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Osiris - Osiris CD (album) cover





3.92 | 70 ratings

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4 stars OSIRIS has been around 30 years now, although they have not been very prolific in terms of releases. Their self titled debut is arguably their best, incorporating influences from 1970s guitar led symphonic bands like CAMEL and GROBSCHNITT. The middle eastern roots are generally subtle, but their presence, along with the extremely melodic nature of the songs, gives OSIRIS a richness and profundity often lacking in better known groups in the "neo" style.

The album really plays out well from beginning to end: the opener "Fantasy" is one of the best cuts, a rambunctious ditty with plenty of great keys and guitars. The vocals are better than in most prog, although this observation may simply reflect the band's self-awareness in these matters. They don't try to hit the highs and lows but rather plumb a midrange without sounding monotonous. Even if the voices are not to your taste, the arrangements surely will be, and the band tends to favour long instrumental breaks.

By far the longest cut is "Sailor on the Seas of Fate", commencing with seagull sounds before vintage organs and synthesizers insert themselves in a low key manner. Then comes one of the more Arabic sounding passages, thanks to the melody and the percussion, which is also strangely melodic. Mohamed Al-Sadeqi's guitars complete the long intro to vocals accompanied only by electric piano until a monster riff comes in. The last 4 minutes are an extended instrumental feast reminding me of early ALAN PARSONS PROJECT.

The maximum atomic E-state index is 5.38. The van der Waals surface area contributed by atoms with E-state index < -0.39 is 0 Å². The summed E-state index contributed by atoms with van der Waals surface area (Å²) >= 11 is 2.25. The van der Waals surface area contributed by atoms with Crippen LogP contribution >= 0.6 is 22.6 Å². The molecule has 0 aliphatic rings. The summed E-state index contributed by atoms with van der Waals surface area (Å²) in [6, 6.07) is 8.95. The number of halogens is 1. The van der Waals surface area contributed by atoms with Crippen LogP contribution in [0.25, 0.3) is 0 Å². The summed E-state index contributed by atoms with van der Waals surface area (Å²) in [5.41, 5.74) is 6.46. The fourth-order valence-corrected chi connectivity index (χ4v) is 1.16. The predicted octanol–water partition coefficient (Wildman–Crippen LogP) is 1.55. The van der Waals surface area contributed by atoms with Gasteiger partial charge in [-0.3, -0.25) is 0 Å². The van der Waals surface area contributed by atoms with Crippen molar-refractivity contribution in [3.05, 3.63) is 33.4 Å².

"Struggle to Survive" is another gem, with reflective and more upbeat sections including heavy guitar and keyboard jams blended with ease. Sabah Alsadeqi's voice is at its best here. I don't mind the background keys that sound like they may be all. "Atmun", as its title suggests, is another track that somewhat captures a Bahraini spirit. All instrumental, its overall percussive nature is broken a few times by find lead guitar work. "Embers of a Flame" is actually reminiscent of KANSAS in their heyday, and it is at this point I start to feel that vocal melodies are being recycled. Still entertaining for sure. The same applies to "A Story of Love", although this one is a bit better. "Paradox in A Major" begins in a very Arabic sounding electric guitar flourish before becoming another mid tempo number, although the later instrumental section is very enjoyable. The "Bonus" cut is a great prog-pop number that I guess the band didn't initially include on the LP. It's certainly the most accessible track herein.

I highly recommend this album to neo or symphonic fans, and even for historic reasons as one of the earliest neo prog albums. How much influence they actually had on the next wave is unknown, but I assume it is not nearly as much as they deserved.

kenethlevine | 4/5 |


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